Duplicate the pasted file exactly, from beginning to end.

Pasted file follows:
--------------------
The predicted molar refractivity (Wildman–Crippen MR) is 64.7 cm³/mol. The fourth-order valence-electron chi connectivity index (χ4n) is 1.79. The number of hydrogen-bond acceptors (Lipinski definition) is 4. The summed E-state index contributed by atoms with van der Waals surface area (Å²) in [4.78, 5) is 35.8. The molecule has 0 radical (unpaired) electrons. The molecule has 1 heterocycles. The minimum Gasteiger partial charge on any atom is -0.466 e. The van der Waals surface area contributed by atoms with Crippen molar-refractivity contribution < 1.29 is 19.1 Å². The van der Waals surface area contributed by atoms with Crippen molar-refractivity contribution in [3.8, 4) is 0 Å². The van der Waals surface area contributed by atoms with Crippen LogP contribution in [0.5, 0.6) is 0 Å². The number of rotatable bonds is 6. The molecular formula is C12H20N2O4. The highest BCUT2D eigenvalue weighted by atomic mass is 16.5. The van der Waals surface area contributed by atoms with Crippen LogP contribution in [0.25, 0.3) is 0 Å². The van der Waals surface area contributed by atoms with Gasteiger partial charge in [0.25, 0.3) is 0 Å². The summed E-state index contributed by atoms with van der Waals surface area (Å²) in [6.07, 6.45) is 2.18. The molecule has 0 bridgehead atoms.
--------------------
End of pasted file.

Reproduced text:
The predicted molar refractivity (Wildman–Crippen MR) is 64.7 cm³/mol. The fourth-order valence-electron chi connectivity index (χ4n) is 1.79. The number of hydrogen-bond acceptors (Lipinski definition) is 4. The summed E-state index contributed by atoms with van der Waals surface area (Å²) in [4.78, 5) is 35.8. The molecule has 0 radical (unpaired) electrons. The molecule has 1 heterocycles. The minimum Gasteiger partial charge on any atom is -0.466 e. The van der Waals surface area contributed by atoms with Crippen molar-refractivity contribution < 1.29 is 19.1 Å². The van der Waals surface area contributed by atoms with Crippen molar-refractivity contribution in [3.8, 4) is 0 Å². The van der Waals surface area contributed by atoms with Crippen LogP contribution in [0.5, 0.6) is 0 Å². The number of rotatable bonds is 6. The molecular formula is C12H20N2O4. The highest BCUT2D eigenvalue weighted by atomic mass is 16.5. The van der Waals surface area contributed by atoms with Crippen LogP contribution in [0.25, 0.3) is 0 Å². The van der Waals surface area contributed by atoms with Gasteiger partial charge in [0.25, 0.3) is 0 Å². The summed E-state index contributed by atoms with van der Waals surface area (Å²) in [6.07, 6.45) is 2.18. The molecule has 0 bridgehead atoms.